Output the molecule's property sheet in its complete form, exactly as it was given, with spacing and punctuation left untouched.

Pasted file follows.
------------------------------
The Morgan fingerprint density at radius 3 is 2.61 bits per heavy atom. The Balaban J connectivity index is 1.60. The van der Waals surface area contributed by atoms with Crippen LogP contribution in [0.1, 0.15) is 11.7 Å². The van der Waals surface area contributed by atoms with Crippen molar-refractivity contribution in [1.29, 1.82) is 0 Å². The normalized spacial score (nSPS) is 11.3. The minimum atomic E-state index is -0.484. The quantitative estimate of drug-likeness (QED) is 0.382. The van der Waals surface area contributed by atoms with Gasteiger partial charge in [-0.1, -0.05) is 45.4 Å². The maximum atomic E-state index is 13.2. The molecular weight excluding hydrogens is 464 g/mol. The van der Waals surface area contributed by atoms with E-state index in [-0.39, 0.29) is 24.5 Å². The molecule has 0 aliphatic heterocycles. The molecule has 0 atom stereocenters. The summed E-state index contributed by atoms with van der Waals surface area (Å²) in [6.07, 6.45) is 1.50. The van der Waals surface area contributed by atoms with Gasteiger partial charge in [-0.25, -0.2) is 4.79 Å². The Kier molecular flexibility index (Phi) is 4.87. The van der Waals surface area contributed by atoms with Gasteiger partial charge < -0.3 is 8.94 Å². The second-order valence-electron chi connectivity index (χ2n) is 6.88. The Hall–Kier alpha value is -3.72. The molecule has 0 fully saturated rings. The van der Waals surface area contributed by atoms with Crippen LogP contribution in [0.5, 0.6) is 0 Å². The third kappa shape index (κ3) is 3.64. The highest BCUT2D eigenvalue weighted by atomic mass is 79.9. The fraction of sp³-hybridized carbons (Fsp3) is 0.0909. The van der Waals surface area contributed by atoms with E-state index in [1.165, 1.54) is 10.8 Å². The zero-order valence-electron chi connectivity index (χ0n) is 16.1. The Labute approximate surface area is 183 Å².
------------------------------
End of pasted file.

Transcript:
The Morgan fingerprint density at radius 3 is 2.61 bits per heavy atom. The Balaban J connectivity index is 1.60. The van der Waals surface area contributed by atoms with Crippen LogP contribution in [0.1, 0.15) is 11.7 Å². The van der Waals surface area contributed by atoms with Crippen molar-refractivity contribution in [1.29, 1.82) is 0 Å². The normalized spacial score (nSPS) is 11.3. The minimum atomic E-state index is -0.484. The quantitative estimate of drug-likeness (QED) is 0.382. The van der Waals surface area contributed by atoms with Gasteiger partial charge in [-0.1, -0.05) is 45.4 Å². The maximum atomic E-state index is 13.2. The molecular weight excluding hydrogens is 464 g/mol. The van der Waals surface area contributed by atoms with E-state index in [-0.39, 0.29) is 24.5 Å². The molecule has 0 aliphatic heterocycles. The molecule has 0 atom stereocenters. The summed E-state index contributed by atoms with van der Waals surface area (Å²) in [6.07, 6.45) is 1.50. The van der Waals surface area contributed by atoms with Gasteiger partial charge in [-0.25, -0.2) is 4.79 Å². The Kier molecular flexibility index (Phi) is 4.87. The van der Waals surface area contributed by atoms with Gasteiger partial charge < -0.3 is 8.94 Å². The second-order valence-electron chi connectivity index (χ2n) is 6.88. The Hall–Kier alpha value is -3.72. The molecule has 0 fully saturated rings. The van der Waals surface area contributed by atoms with Crippen LogP contribution in [0.5, 0.6) is 0 Å². The third kappa shape index (κ3) is 3.64. The highest BCUT2D eigenvalue weighted by atomic mass is 79.9. The fraction of sp³-hybridized carbons (Fsp3) is 0.0909. The van der Waals surface area contributed by atoms with E-state index in [1.165, 1.54) is 10.8 Å². The zero-order valence-electron chi connectivity index (χ0n) is 16.1. The Labute approximate surface area is 183 Å².